Hassan Fathy

Architect and teacher, Egypt
More than any other 20th-century architect, Hassan Fathy raised the status of earth
building among architects worldwide. Building in earth—adobe or pis é—has a long and
honorable history, and in those parts of the world where stone and timber are scarce and
expensive, earth has remained the most economical and widely used building material.
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This is certainly true in Egypt and most Arab countries. But even there, as in most of
Europe, earth, at the turn of the 20th century, had come to be identified with poverty and
backwardness, and earthen building materials were increasingly perceived by architects
and the professional middle classes in general to be old fashioned and impermanent. A
handful of architectural devotees of earth building advocated and promoted its use, but by
and large, commercial vested interests in the brick, cement, steel, and asbestos industries
almost completely sidelined earthen building materials.
Fathy, in common with many Egyptian architects of his generation, studied in France,
at the Ecolé dex Beaux Arts in Paris, and like them he acquired a love for the historic
architecture of his homeland, and for the Mameluke and Ottoman architecture of his
native city, Cairo, in particular. But unlike most of them, he acquired also a love for the
traditional vernacular architecture of the Egyptian countryside, and chiefly for the Nubian
architecture of Upper Egypt. Soon after his return from Egypt to France, he was
appointed to the staff of the Department of Architecture at the School of Fine Arts in
Cairo, of which he became Head in 1938. Under his direction, annual field study visits to
the various regions of Egypt were introduced into the curriculum.
Fathy’s growing reputation in this field brought him the commission, in 1946 from the
Egyptian government, to design and build a new village, on flat fertile land closer to the
Nile, for the inhabitants of Old Gourna, an ancient village close to the Valley of the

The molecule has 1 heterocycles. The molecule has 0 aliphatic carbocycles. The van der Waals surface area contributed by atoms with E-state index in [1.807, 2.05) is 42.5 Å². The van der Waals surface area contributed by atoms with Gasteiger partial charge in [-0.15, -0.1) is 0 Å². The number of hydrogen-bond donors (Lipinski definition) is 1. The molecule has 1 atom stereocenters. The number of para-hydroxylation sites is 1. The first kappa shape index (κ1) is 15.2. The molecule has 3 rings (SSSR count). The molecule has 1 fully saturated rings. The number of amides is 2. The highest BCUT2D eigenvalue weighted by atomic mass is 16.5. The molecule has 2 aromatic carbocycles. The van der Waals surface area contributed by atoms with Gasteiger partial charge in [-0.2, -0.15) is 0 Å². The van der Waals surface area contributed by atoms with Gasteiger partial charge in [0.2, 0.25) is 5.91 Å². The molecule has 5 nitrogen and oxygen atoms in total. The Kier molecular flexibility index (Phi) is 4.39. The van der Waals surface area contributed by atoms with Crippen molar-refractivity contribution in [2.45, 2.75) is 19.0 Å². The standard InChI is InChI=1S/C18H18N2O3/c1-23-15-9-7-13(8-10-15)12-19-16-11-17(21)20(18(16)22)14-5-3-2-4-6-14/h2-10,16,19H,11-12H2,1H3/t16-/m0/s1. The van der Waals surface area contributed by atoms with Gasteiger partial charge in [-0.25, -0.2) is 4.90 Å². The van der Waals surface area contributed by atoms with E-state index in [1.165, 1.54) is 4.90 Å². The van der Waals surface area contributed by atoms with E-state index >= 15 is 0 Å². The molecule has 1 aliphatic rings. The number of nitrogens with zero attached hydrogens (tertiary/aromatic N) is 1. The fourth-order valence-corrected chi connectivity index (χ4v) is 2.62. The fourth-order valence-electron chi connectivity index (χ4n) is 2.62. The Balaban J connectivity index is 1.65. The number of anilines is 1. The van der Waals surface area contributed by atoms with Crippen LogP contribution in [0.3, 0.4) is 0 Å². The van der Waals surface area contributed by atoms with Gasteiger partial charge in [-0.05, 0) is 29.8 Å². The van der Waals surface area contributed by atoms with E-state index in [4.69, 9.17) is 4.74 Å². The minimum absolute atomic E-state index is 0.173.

Kings at Thebes, who had made a living for genera-tions by robbing historic artifacts
from the Pharaonic tombs and selling them to tourists and dealers. Before this
commission, his architectural practice had consisted, in the main, of private houses for
affluent middle-class clients: the New Gourna commission transformed his practice and
almost broke him, financially and psychologically. His plan for the new settlement, his
designs for each one of the buildings in it, housing and public buildings, incorporating as
far as possible the architectural traditions of the Upper Nile valley and the building skills
of the Nubians, and his direction of the building process, were based on long and close
observation of, and consultation with, the community for which he designing.
Unfortunately, on completion of the main phase of building in 1953, the people of Old
Gourna refused to move form their old homes and to forfeit their traditional illegal source
of income. The buildings of New Gourna were not occupied, and they remained empty
for decades.
However, Fathy persevered—he remained faithful to his vision of an architecture
deriving from and drawing its inspiration from the building traditions of the Egyptian
people. His own architectural practice continued, in its modest way, until the publication
in 1969 of his account of the genesis of the New Gourna project by the Egyptian Ministry
of Culture became a turning point in his career. The Archaeology Department of the
University of Chicago had been actively engaged in the exploration, interpretation, and
conservation of the Pharaonic remains in Thebes for decades and had come to rely on,
and admire, Fathy’s profound knowledge of the building traditions of the area. Therefore,
the department sponsored the re-publication of his account of New Gourna under a new
title, Architecture for the Poor : An Expe riment in Ru ral Egy pt, in 1973.
The reissue of the New Gourna story coincided with the worldwide fuel crisis,
following the Arab-Israeli war of 1973, and in the use of locally available building
materials and building craft skills and the application of traditional principles of climatic
comfort was seen the recipe for the affordable and locally sustainable rural development
Entries A–F 839
of which the developing countries of the world, in all continents, were in desperate need.
Architects and architectural students from all continents in increasing numbers made the
pilgrimage to New Gourna, or to Fathy’s home in Cairo, on the top floor of the ancient
house in Dar Al-Gabbani at the foot of the Citadel, where Fathy was to spend the last
years of his life.
This historic house, acquired by the Aga Khan and over a period of years restored
under Fathy’s direction, came to serve as a demonstration of the design principles that
Fathy advocated. Here he established the International Institute of Appropriate
Technology, of which he served as director for several years.
In the final decade of his life, Fathy undertook a vast range of commissions including
Dar Al-Islam, the Moslem arts and crafts community in New Mexico, and the Desert
Research Centre for the American University of Cairo, at Sadat City, the vast new city in
the desert overlooking the oasis of Wadi Natrun. The execution of these latter projects
would have been impossible without the support and assistance of the young architects,
Egyptians and others, who were attracted by his philosophy and personality, and whose
assistance he so generously acknowledged. Notable among these architects was Abdel
Wahid ElWakil.

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